Also, demand the lock in period commencement on the first draw down date (the first time the bank disburses the payment to the developer for property under-construction.
So beware.

Easy accessibility and online payment
Must be easy to find the bank outlets, preferably with option of online payment. Surely you dont enjoy the hassle of spending time looking for parking, paying your parking ticket, risk getting summons just to pay the bank!

Competent and reliable customer service
First impression counts, at least for me. There is this petite lady from C**B bank who rattles abit on her housing loan interest rate, maximum loan amount/tenure then straight to documents required to apply loan. Either she is too desperate to go for lunch rather than explaining her product to me or she just can't be bothered. Well, i can't be bothered to ask more too, in view of unattractive rates and atrocious customer service :)

Well, thats about all I could gather on the ideal housing loan. Do share more if you have ideas or your experience!

Also, thanks to Koala for pointing out about fixed housing loan vs floating rate. BLR is currently at all time low and thus floating rate offers lower interest compare to fixed for now. Last I checked, its roughly 4.1% floating VS 4.85% Fixed. There is some discussion about the rising BLR which makes fixed loan much more attractive than before and the benefit is you know exactly how much you got to pay each month, rather than relying on BLR-X.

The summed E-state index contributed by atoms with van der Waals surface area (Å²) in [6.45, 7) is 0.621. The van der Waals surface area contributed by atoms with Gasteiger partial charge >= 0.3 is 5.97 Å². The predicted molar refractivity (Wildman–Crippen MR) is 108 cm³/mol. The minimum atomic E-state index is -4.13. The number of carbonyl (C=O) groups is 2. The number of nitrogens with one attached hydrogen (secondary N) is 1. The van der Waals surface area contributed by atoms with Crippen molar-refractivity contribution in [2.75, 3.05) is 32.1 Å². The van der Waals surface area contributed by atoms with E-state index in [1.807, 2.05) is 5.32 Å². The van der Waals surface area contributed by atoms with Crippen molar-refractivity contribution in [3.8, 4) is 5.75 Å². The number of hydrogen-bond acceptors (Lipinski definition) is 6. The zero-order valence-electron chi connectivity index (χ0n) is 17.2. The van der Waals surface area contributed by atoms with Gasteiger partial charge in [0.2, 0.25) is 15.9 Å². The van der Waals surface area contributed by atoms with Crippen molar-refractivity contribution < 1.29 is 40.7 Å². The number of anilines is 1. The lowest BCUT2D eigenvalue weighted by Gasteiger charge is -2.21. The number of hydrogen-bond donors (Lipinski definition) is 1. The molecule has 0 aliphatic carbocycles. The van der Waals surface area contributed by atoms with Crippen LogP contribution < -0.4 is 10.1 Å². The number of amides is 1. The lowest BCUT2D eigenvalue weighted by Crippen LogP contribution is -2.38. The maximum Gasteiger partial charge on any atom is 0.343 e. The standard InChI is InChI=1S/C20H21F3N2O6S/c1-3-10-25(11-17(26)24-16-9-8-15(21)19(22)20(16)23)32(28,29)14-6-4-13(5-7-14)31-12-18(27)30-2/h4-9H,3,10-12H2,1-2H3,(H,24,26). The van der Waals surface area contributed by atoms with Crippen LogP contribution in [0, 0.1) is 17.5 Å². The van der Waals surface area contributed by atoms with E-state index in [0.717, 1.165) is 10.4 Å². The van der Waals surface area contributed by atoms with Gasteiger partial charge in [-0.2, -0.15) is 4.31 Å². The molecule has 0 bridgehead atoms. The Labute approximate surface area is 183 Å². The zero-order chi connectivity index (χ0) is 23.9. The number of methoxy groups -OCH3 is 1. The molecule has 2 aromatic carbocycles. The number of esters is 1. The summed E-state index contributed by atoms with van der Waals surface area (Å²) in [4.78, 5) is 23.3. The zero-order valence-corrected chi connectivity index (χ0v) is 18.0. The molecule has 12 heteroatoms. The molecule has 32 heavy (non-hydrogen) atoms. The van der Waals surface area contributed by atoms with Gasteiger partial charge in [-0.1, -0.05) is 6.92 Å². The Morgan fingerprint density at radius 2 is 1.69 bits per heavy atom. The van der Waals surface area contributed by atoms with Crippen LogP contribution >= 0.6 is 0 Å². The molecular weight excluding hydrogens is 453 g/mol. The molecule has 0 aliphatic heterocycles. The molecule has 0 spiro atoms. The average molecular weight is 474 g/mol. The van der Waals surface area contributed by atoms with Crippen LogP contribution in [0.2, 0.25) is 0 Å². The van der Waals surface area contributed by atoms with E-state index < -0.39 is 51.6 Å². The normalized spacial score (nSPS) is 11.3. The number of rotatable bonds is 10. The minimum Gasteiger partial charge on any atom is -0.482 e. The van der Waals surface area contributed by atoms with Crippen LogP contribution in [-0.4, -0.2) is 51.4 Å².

Historical BLR rates 1980 to 2005

So as you can see, there is a risk of you paying mortgage rate in excess of 10% when the BLR hits 12%. Over the last 20 years, there were 2 periods when the BLR peaks. Once during the 80s economic depression where lots of people "jump aeroplane" (going abroad to work due to unemployment) and the 1998 financial crisis. They dont happen very often but im not god so I cant predict how the trend will go from now. Personally I think the BLR will rise but probably not exponentially in the very near future given the uncertainty in our present economic climate. 

So the question is Fixed or Floating? Frankly I don't know. It really depends on what you are planning to do with the house. Also, if you feel the interest rates are going up for most the time of your entire loan tenure, the fixed would be more suitable. My uneducated opinion is that:

If the house is for own stay and plan to settle the loan long term, saying 20-30 years. Go for fixed now to lock the lower interest offered currently.

If the house is for investment, go for floating. Take advantage of the 0% interest 1st year perks etc. Then sell it off shortly for a profit.